The Democrats, particularly in geographic areas of this country, they know they don't stand a prayer as liberals, so they put these conservatives up, and that allows Democrats to win the House electing a far-left leadership. It's the leadership that's going to run the House, not these ten or 12 new freshmen that are going to owe Nancy Pelosi everything. So two years down the road you say, "Well, if they don't do what their constituents do," that's going to then depend on Republicans in those districts to nominate candidates who can go out and tell the voters, "Hey guess what? The Democrats fooled you back in 2006. They nominated a bunch of people they said had your values and they may have, but when they got to Washington the Democrats didn't allow them to practice your values, it's up to you to get rid of them." That's what campaigns are for. It's what I mean about not carrying water for these people. If they can't come up with this themselves, for themselves, then fine, swim or float, whatever they do on their own. This is so simple to me.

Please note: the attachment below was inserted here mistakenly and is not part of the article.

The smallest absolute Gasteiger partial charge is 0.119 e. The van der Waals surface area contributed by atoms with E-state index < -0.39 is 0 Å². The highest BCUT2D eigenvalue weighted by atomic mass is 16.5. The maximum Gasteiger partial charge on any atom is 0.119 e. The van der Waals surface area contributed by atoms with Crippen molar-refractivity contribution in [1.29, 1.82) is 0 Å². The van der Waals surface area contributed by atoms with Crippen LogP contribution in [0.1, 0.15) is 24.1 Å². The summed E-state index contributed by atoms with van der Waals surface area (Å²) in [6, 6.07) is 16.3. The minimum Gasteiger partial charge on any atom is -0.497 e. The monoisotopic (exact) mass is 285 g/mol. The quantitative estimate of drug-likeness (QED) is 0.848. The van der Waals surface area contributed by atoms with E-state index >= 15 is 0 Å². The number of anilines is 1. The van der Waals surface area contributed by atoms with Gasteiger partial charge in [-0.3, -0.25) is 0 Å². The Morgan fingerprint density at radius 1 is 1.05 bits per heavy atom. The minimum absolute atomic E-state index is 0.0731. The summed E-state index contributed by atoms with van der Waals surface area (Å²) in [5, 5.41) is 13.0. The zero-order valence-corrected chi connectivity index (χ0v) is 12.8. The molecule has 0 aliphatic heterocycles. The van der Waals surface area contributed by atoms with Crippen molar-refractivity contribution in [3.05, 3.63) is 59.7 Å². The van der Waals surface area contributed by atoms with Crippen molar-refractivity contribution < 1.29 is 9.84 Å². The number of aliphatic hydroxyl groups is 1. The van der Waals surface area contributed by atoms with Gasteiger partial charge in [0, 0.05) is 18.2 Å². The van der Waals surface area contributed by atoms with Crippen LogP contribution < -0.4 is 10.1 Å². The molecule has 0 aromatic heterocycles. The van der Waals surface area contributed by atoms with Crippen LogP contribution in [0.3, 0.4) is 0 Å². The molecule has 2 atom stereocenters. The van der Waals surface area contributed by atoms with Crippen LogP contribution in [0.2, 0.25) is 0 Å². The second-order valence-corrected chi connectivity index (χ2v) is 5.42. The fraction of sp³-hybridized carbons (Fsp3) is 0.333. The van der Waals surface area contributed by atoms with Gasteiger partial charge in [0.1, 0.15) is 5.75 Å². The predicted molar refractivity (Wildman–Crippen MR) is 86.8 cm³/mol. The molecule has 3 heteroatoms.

Of course, everything's simple to Limbaugh; he's not really much of a deep thinker. Another thinker, although a bad one, is Laura Ingraham (to CNN's Larry King):

Well, I think one thing we're seeing, Larry, is that the Democrats who are in these interesting races, whether it's Casey in Pennsylvania or Harold Ford Jr. in Tennessee, or even James Webb in Virginia, all these Democrats are running fairly conservative campaigns. I mean, we had Harold Ford Jr. talking about how "I'm the guy who loves Jesus and loves guns," last weekend. You have Casey who is pro-life and Webb, former Reagan administration official.